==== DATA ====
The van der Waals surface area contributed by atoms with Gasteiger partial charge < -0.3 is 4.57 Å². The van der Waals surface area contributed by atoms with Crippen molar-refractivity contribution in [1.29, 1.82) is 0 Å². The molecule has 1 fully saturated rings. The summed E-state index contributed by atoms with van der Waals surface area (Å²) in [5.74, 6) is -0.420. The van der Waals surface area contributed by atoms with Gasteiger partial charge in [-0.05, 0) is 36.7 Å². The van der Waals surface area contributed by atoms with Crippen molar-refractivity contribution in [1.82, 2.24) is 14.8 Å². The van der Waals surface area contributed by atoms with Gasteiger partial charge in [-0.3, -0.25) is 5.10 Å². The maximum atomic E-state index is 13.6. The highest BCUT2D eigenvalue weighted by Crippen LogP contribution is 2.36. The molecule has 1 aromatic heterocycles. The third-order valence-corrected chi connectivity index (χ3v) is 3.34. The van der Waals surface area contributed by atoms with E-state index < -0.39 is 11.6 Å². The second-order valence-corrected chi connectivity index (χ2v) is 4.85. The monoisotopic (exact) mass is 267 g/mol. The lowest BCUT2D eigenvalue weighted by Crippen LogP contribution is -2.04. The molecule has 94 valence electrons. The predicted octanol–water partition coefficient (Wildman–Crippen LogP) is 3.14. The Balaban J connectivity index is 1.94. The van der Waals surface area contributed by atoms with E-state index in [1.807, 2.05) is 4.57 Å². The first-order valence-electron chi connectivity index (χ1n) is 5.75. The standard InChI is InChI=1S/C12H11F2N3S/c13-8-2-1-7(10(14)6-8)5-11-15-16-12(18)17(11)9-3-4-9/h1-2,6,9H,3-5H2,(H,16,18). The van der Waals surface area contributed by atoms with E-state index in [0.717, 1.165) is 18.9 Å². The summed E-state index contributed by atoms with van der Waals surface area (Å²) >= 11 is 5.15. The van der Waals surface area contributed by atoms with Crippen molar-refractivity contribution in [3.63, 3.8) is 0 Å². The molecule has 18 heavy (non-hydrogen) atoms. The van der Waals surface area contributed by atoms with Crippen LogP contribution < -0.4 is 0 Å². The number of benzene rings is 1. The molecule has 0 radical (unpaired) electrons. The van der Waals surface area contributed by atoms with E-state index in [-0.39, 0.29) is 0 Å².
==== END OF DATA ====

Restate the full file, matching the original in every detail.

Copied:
The van der Waals surface area contributed by atoms with Gasteiger partial charge < -0.3 is 4.57 Å². The van der Waals surface area contributed by atoms with Crippen molar-refractivity contribution in [1.29, 1.82) is 0 Å². The molecule has 1 fully saturated rings. The summed E-state index contributed by atoms with van der Waals surface area (Å²) in [5.74, 6) is -0.420. The van der Waals surface area contributed by atoms with Gasteiger partial charge in [-0.05, 0) is 36.7 Å². The van der Waals surface area contributed by atoms with Crippen molar-refractivity contribution in [1.82, 2.24) is 14.8 Å². The van der Waals surface area contributed by atoms with Gasteiger partial charge in [-0.3, -0.25) is 5.10 Å². The maximum atomic E-state index is 13.6. The highest BCUT2D eigenvalue weighted by Crippen LogP contribution is 2.36. The molecule has 1 aromatic heterocycles. The third-order valence-corrected chi connectivity index (χ3v) is 3.34. The van der Waals surface area contributed by atoms with E-state index < -0.39 is 11.6 Å². The second-order valence-corrected chi connectivity index (χ2v) is 4.85. The monoisotopic (exact) mass is 267 g/mol. The lowest BCUT2D eigenvalue weighted by Crippen LogP contribution is -2.04. The molecule has 94 valence electrons. The predicted octanol–water partition coefficient (Wildman–Crippen LogP) is 3.14. The Balaban J connectivity index is 1.94. The van der Waals surface area contributed by atoms with E-state index in [1.807, 2.05) is 4.57 Å². The first-order valence-electron chi connectivity index (χ1n) is 5.75. The standard InChI is InChI=1S/C12H11F2N3S/c13-8-2-1-7(10(14)6-8)5-11-15-16-12(18)17(11)9-3-4-9/h1-2,6,9H,3-5H2,(H,16,18). The van der Waals surface area contributed by atoms with E-state index in [0.717, 1.165) is 18.9 Å². The summed E-state index contributed by atoms with van der Waals surface area (Å²) >= 11 is 5.15. The van der Waals surface area contributed by atoms with Crippen molar-refractivity contribution in [3.63, 3.8) is 0 Å². The molecule has 18 heavy (non-hydrogen) atoms. The van der Waals surface area contributed by atoms with Crippen LogP contribution < -0.4 is 0 Å². The number of benzene rings is 1. The molecule has 0 radical (unpaired) electrons. The van der Waals surface area contributed by atoms with E-state index in [-0.39, 0.29) is 0 Å².